La possibilité que le travail soit un facteur de risque pour la maladie à coronavirus 2019 (COVID-19) a été reconnue dès le début de la pandémie en raison de la probabilité de différences d’exposition au COVID-19 liées au travail dans différentes professions. En raison des exigences intenses de la pandémie, la mise en œuvre des recommandations visant à recueillir des informations sur la profession en relation avec le COVID-19 a été inégale à travers les États-Unis. L’objectif de cette étude était d’examiner la positivité du test COVID-19 en fonction de la profession.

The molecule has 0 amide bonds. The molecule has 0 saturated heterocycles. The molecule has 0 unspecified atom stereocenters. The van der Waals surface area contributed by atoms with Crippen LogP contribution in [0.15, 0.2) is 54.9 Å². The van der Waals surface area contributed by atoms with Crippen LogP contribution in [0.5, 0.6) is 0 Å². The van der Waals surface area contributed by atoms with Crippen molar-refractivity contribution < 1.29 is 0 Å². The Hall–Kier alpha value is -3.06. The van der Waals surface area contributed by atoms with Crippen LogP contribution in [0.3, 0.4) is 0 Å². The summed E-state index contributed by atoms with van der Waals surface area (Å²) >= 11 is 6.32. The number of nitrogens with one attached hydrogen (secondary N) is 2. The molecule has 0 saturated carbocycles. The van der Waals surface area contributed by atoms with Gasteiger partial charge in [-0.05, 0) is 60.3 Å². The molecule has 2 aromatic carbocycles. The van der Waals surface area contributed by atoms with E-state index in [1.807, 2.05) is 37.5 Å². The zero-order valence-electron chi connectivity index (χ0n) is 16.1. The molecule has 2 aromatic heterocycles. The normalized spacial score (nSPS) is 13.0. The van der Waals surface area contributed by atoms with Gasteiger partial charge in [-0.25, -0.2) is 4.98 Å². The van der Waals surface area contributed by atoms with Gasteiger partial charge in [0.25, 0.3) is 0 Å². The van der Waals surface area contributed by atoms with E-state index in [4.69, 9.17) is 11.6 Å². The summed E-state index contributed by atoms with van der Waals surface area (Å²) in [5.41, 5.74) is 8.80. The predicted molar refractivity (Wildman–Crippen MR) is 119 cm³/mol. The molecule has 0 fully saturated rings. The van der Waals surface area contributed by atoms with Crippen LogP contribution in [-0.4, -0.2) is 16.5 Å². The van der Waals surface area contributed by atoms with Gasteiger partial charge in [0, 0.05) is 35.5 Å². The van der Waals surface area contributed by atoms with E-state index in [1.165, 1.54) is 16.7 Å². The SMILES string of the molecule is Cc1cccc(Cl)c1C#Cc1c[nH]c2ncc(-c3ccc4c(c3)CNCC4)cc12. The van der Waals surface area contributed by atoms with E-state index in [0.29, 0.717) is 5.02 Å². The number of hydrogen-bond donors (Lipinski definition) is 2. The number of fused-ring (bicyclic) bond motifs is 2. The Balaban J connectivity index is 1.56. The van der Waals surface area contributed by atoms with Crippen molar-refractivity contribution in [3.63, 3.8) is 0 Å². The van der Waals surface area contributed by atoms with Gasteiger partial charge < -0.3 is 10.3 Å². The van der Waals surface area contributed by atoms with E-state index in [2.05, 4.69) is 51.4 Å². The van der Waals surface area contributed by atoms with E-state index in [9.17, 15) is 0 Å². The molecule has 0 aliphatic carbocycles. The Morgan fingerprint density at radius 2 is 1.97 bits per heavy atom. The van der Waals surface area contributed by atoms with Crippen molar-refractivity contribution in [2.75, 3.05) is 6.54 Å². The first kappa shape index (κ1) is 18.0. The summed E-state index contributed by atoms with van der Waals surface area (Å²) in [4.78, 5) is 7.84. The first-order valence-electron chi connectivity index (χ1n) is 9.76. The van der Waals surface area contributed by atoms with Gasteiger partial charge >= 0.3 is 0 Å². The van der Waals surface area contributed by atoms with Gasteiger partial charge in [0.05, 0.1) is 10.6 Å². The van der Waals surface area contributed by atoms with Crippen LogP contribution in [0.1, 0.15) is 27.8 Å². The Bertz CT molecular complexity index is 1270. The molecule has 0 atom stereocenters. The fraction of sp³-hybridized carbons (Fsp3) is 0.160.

Background The potential for work to be a risk factor for coronavirus disease 2019 (COVID-19) was recognized early in the pandemic based on the likelihood of work-related differences in exposures to COVID-19 in different occupations. Due to intense demands of the pandemic, implementation of recommendations to collect information on occupation in relation to COVID-19 has been uneven across the United States. The objective of this study was to investigate COVID-19 test positivity by occupation. Methods We analyzed data collected from September 8 to November 30, 2020, by the Delphi Group at Carnegie Mellon University US COVID-19 Trends and Impact Survey, offered daily to a random sample of US-based Facebook users aged 18 years or older, who were invited via a banner in their news feed. Our focus was ever testing positive for COVID-19 in respondents working outside the home for pay in the past 4 weeks. Results The major occupational groups of “Production’, ‘Building and grounds cleaning and maintenance,” “Construction and extraction,” “Healthcare support,” and “Food preparation and serving” had the five highest test positivity percentages (16.7%–14.4%). Highest detailed occupational categories (28.6%–19.1%) were “Massage therapist,” “Food processing worker,” “Bailiff, correctional officer, or jailer,” “Funeral service worker,” “First-line supervisor of production and operating workers,” and “Nursing assistant or psychiatric aide.” Differences in test positivity by occupation remained after adjustment for age, gender, and pre-existing medical conditions. Conclusion Information on differences in test positivity by occupation can aid targeting of messaging for vaccination and testing and mitigation strategies for the current and future respiratory infection epidemics and pandemics. These results, obtained before availability of COVID-19 vaccines, can form a basis for comparison to evaluate impacts of vaccination and subsequent emergence of viral variants.